Bortnikov described fires across southern Europe as part of al-Qaida's "thousand cuts" strategy.
The director of the Federal Security Service on Wednesday blamed al-Qaida terrorists for starting forest fires in southern Europe, saying the tactic was designed to inflict widespread damage at little cost.
"This method allows [al-Qaida] to cause significant economic and moral damage without serious preparations or financial losses," Alexander Bortnikov said at a security services conference in Moscow, Interfax reported.
As evidence for his claim, Bortnikov cited instructions on how to wage "forest jihad" that his organization had spotted on extremist websites and forums.
Bortnikov, who described al-Qaida's incendiary tactics as part of a "thousand cuts" strategy, was referring to forest fires that have decimated vast swaths of crops and pristine woodland in countries from Spain to Greece this summer.
Spain's Agriculture Ministry said that more than 184,000 hectares was destroyed by fires between Jan. 1 and Sept. 16, the highest amount in a decade.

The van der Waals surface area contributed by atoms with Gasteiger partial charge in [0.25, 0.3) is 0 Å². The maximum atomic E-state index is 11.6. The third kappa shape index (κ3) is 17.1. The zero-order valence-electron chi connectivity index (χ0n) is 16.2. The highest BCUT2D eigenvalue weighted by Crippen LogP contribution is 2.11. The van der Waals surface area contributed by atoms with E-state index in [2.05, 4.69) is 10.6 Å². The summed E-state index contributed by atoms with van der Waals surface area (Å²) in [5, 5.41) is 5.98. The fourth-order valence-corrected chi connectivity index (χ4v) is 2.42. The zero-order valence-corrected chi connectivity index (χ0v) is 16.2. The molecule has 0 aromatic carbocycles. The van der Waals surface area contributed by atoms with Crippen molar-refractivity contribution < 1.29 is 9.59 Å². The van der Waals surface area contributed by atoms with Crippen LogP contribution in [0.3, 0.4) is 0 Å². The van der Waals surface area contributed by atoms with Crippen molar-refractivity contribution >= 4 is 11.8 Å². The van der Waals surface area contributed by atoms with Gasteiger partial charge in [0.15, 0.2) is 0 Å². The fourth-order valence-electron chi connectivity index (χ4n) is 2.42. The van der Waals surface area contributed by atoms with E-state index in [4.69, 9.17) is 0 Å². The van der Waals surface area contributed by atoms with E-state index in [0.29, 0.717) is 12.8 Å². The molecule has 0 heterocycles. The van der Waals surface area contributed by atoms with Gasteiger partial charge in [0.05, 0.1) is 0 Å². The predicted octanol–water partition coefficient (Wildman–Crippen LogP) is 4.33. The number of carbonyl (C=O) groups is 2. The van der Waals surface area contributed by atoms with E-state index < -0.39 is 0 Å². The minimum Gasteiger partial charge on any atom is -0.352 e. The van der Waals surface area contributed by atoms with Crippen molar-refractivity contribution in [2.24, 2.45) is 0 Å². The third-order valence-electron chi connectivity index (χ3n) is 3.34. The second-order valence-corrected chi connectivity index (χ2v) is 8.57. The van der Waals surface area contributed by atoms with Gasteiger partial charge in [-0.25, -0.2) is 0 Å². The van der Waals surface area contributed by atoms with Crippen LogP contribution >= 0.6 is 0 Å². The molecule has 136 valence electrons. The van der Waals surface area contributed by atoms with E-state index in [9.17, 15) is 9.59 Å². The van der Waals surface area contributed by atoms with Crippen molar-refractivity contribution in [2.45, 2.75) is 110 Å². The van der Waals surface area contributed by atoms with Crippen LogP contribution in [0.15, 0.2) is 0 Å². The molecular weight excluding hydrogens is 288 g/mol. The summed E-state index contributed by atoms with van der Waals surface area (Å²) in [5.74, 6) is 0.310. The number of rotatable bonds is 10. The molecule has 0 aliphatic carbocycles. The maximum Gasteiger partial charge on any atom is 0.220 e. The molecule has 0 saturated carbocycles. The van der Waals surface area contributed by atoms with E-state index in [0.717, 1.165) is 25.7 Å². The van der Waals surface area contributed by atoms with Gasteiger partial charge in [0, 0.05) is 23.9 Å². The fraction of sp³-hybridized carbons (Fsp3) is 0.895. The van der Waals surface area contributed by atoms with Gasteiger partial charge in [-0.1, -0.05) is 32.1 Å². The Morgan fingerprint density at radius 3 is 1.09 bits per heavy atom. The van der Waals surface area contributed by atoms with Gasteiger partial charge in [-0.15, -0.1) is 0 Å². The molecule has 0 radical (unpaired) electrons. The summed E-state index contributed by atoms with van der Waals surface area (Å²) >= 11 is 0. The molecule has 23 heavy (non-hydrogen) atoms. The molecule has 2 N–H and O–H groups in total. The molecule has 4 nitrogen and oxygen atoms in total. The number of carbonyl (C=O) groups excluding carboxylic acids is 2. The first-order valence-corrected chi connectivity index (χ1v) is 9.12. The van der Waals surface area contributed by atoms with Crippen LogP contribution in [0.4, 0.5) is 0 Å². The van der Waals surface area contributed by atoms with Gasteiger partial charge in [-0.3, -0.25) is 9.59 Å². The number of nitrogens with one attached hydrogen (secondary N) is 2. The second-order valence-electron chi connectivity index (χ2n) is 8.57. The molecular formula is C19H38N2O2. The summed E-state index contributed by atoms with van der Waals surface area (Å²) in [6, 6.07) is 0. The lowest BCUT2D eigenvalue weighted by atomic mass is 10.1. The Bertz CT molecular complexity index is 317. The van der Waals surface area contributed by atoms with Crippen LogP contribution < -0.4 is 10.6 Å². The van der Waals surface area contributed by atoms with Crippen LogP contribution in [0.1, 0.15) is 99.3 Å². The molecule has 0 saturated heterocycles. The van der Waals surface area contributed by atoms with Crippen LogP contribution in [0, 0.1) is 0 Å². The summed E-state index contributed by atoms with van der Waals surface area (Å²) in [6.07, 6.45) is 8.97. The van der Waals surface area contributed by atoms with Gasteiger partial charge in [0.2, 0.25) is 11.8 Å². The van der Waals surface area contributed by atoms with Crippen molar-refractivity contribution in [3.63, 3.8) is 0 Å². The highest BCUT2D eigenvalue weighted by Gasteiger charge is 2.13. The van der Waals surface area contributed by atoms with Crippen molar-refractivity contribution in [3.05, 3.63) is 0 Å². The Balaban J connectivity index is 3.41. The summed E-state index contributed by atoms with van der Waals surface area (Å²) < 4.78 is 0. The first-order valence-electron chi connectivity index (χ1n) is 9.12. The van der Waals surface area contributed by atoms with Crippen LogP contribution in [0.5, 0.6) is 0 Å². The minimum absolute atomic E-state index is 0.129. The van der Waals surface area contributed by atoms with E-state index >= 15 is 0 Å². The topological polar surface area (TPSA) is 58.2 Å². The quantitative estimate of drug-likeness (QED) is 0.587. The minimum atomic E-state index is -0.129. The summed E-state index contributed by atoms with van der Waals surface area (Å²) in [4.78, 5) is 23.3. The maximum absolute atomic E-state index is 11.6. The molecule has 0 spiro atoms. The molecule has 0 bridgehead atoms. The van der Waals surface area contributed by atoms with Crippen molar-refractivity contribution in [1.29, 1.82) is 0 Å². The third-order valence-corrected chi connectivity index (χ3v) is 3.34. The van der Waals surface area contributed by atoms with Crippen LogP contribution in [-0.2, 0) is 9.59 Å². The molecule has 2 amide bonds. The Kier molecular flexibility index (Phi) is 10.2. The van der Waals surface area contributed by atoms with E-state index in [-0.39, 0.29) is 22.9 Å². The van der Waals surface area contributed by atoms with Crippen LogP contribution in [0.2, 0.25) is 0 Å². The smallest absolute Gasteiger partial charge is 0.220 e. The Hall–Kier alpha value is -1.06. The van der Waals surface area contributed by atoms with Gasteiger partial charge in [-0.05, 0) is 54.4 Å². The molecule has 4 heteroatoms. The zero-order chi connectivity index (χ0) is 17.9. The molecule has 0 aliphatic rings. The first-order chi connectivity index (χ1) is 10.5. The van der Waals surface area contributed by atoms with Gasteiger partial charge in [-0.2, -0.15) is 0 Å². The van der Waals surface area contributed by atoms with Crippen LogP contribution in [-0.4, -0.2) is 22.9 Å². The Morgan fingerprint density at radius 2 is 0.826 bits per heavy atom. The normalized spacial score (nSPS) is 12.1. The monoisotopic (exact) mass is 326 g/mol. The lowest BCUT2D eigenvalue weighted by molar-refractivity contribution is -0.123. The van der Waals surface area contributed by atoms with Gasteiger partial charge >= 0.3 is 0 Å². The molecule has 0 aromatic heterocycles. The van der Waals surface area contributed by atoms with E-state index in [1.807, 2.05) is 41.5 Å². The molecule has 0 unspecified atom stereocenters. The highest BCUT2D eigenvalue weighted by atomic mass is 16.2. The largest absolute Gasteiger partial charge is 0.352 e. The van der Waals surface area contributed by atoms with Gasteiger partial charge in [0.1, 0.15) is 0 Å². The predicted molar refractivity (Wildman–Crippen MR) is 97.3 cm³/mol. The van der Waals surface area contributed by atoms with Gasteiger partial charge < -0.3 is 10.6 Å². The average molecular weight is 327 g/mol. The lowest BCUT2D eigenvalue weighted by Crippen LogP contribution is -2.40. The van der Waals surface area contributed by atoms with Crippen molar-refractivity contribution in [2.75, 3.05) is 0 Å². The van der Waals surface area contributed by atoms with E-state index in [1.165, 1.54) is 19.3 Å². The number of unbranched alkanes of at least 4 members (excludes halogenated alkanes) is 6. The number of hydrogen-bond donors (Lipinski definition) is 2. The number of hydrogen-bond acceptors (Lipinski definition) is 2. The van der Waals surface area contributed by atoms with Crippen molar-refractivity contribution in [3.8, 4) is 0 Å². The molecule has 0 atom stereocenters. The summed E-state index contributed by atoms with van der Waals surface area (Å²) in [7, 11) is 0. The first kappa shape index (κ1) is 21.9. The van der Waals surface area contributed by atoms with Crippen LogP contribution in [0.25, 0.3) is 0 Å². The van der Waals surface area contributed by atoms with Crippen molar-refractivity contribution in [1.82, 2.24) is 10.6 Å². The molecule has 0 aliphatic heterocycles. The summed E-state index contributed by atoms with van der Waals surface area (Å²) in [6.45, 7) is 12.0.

International environmental groups, including Greenpeace and the WWF, reacted to the FSB's comments with skepticism Wednesday, saying there was little evidence to support Bortnikov's remarks.
"There isn't the slightest doubt that the cause of the fires in the Mediterranean region was human error," said Nikolai Shmatkov, the WWF's forest policy director. "Ninety percent of fires happen through human negligence, either agricultural burning or carelessness."
Yevgenia Chirikova, an environmental-activist-turned-protest-leader who is running for mayor of the Moscow region city of Khimki, also dismissed the FSB's claims.
"Of course I don't believe them," she told Interfax. "And the tsunami in Japan, was that their work too?"